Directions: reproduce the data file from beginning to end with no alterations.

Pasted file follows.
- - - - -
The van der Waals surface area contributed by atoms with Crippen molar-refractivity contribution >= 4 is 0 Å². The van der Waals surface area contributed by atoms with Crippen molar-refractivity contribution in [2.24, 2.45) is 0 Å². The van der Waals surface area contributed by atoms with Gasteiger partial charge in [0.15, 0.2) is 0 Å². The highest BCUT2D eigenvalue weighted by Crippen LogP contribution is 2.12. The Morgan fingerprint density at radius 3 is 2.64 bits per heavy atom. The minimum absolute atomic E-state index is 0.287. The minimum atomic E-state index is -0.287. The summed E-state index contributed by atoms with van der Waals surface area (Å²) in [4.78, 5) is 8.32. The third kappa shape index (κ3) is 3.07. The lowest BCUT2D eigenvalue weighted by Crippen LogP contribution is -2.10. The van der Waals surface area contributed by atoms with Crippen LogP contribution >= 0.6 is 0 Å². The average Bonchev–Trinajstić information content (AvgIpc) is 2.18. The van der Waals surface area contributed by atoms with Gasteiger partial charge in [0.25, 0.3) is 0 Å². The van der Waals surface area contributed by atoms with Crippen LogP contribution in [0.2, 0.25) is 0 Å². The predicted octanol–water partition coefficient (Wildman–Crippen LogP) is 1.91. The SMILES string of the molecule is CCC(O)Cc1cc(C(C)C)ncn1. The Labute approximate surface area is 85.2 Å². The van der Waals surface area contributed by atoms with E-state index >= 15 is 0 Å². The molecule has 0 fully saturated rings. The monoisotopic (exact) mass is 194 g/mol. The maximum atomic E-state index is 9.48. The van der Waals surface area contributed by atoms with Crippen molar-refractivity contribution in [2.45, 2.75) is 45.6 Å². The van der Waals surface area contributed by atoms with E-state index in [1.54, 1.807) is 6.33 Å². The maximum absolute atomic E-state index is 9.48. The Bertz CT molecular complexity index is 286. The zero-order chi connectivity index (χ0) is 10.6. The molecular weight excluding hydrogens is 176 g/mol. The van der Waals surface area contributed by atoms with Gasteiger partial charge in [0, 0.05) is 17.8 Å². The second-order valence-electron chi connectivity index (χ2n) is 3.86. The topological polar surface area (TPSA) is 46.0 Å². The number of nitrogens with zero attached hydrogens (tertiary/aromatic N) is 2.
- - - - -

The van der Waals surface area contributed by atoms with Crippen molar-refractivity contribution >= 4 is 0 Å². The van der Waals surface area contributed by atoms with Crippen molar-refractivity contribution in [2.24, 2.45) is 0 Å². The van der Waals surface area contributed by atoms with Gasteiger partial charge in [0.15, 0.2) is 0 Å². The highest BCUT2D eigenvalue weighted by Crippen LogP contribution is 2.12. The Morgan fingerprint density at radius 3 is 2.64 bits per heavy atom. The minimum absolute atomic E-state index is 0.287. The minimum atomic E-state index is -0.287. The summed E-state index contributed by atoms with van der Waals surface area (Å²) in [4.78, 5) is 8.32. The third kappa shape index (κ3) is 3.07. The lowest BCUT2D eigenvalue weighted by Crippen LogP contribution is -2.10. The van der Waals surface area contributed by atoms with Crippen LogP contribution >= 0.6 is 0 Å². The average Bonchev–Trinajstić information content (AvgIpc) is 2.18. The van der Waals surface area contributed by atoms with Gasteiger partial charge in [0.25, 0.3) is 0 Å². The van der Waals surface area contributed by atoms with Crippen LogP contribution in [0.2, 0.25) is 0 Å². The predicted octanol–water partition coefficient (Wildman–Crippen LogP) is 1.91. The SMILES string of the molecule is CCC(O)Cc1cc(C(C)C)ncn1. The Labute approximate surface area is 85.2 Å². The van der Waals surface area contributed by atoms with E-state index >= 15 is 0 Å². The molecule has 0 fully saturated rings. The monoisotopic (exact) mass is 194 g/mol. The maximum atomic E-state index is 9.48. The van der Waals surface area contributed by atoms with Crippen molar-refractivity contribution in [2.45, 2.75) is 45.6 Å². The van der Waals surface area contributed by atoms with E-state index in [1.54, 1.807) is 6.33 Å². The maximum absolute atomic E-state index is 9.48. The Bertz CT molecular complexity index is 286. The zero-order chi connectivity index (χ0) is 10.6. The molecular weight excluding hydrogens is 176 g/mol. The van der Waals surface area contributed by atoms with Gasteiger partial charge in [0, 0.05) is 17.8 Å². The second-order valence-electron chi connectivity index (χ2n) is 3.86. The topological polar surface area (TPSA) is 46.0 Å². The number of nitrogens with zero attached hydrogens (tertiary/aromatic N) is 2.